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Privacy Over Innovation: A Brief History of Real Estate Data (suitey.com)
17 points by davidwalker20 on Dec 18, 2013 | hide | past | web | favorite | 8 comments

I don't understand why the Broker/MLS system even needs to exist in the first place. I've noticed more people selling their homes directly through Zillow lately -- shouldn't the internet be the ultimate platform for selling homes without forking over 10's of thousands of dollars to a broker?

Real Estate is strangely one of the last bastions of obviously disruptable inefficiency. Why do brokers deserve 6% for a purchase, or 2 months rent for a rental? It's absolutely crazy.

The best I can tell, they serve two functions: 1) They pre-screen "undesirables" for the landlords, allowing the landlords to avoid legal issues. (I'm not making a moral judgment, just observing behavior)

2) They negotiate higher prices for the seller. (This is just theory, per "Freakonomics" they seem more likely to hold out for a better deal on their own homes.)

So why in practice is it so hard to get rid of MLS? Because of their head start in the information monopoly, it is hard to replicate, and they have no incentive to let others into the game.

What's a good analogy? Look at how hard it is to unseat market data providers in Wall Street. Someone could beat Bloomberg, but only if they convinced all of Wall Street to stop using their feeds. Data providers usually only change when Wall Street says, "Let's create our own rather than give money to someone else."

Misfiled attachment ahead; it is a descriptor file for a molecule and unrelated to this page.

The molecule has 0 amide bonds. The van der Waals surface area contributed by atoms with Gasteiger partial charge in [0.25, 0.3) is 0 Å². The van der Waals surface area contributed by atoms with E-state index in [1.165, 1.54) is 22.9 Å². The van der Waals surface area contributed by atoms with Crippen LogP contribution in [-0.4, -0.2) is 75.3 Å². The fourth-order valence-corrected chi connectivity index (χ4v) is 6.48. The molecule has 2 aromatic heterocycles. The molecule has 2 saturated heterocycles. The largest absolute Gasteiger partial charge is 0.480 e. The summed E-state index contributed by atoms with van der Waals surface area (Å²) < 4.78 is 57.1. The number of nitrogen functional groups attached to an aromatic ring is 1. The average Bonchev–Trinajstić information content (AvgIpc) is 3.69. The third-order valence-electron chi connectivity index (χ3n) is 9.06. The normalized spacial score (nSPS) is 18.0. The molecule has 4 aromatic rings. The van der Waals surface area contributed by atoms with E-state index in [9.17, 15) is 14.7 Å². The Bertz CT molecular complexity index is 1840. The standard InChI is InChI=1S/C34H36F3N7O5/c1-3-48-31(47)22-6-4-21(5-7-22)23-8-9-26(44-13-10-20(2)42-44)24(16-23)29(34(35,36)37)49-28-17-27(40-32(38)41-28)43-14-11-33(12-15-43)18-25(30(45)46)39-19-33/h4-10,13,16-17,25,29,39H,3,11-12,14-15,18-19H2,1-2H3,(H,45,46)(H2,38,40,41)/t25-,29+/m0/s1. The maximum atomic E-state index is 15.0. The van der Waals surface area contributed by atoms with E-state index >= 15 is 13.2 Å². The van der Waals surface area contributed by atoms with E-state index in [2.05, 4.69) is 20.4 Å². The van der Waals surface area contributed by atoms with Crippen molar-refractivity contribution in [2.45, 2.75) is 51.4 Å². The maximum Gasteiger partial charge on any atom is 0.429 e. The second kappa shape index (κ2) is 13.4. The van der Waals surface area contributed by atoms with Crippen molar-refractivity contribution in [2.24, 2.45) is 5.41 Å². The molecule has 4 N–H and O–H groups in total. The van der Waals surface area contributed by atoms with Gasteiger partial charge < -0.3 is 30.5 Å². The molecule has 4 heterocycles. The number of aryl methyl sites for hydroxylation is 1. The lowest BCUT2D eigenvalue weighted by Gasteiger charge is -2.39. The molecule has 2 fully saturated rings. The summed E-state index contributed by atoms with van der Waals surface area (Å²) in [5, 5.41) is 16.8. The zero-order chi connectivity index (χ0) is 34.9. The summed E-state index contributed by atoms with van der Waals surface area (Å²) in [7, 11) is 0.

Net - you would have to convince a meaningful (20%? 50%?) amount of brokers that they're going to get a larger market share of a smaller pie, that will inevitably send their old pie out of business. Or a TON of marketing money to convince a lot of home owners and buyers they're better off on their own.

I hope that someone pulls it off, because a lot of these brokers make investment bankers look like altar boys.

yeah whoever figures out how to have brokers not be sleaze balls is gonna make money. My view on the have/have not of a broker is that if you are buying you wanna make sure your property will increase in value so you need someone that really knows the area OR do a truckload of research yourself. Also the seller will probably pay the broker so it is a win-win for the buyer...

I don't see withholding MLS listings from online listing sites helping brokers in the future.

These listings won't get sold because people won't be able to find them online. As a result people will stop listing their homes with brokers.

I recently bought my first home, and the negotiating started with "since you aren't using a broker we can take $10k of the listed price". That was the selling broker's opening negotiation, before I even made my initial offer.

I wonder if Zillow and Trulia would ever consider hiring brokers to grow their revenue...

FWIW, I believe Redfin is itself a brokerage.

Doubt it, why would they when they have made a killing on data alone?

It could be difficult for them to sustain revenue growth once they've sold to a critical mass of brokers...


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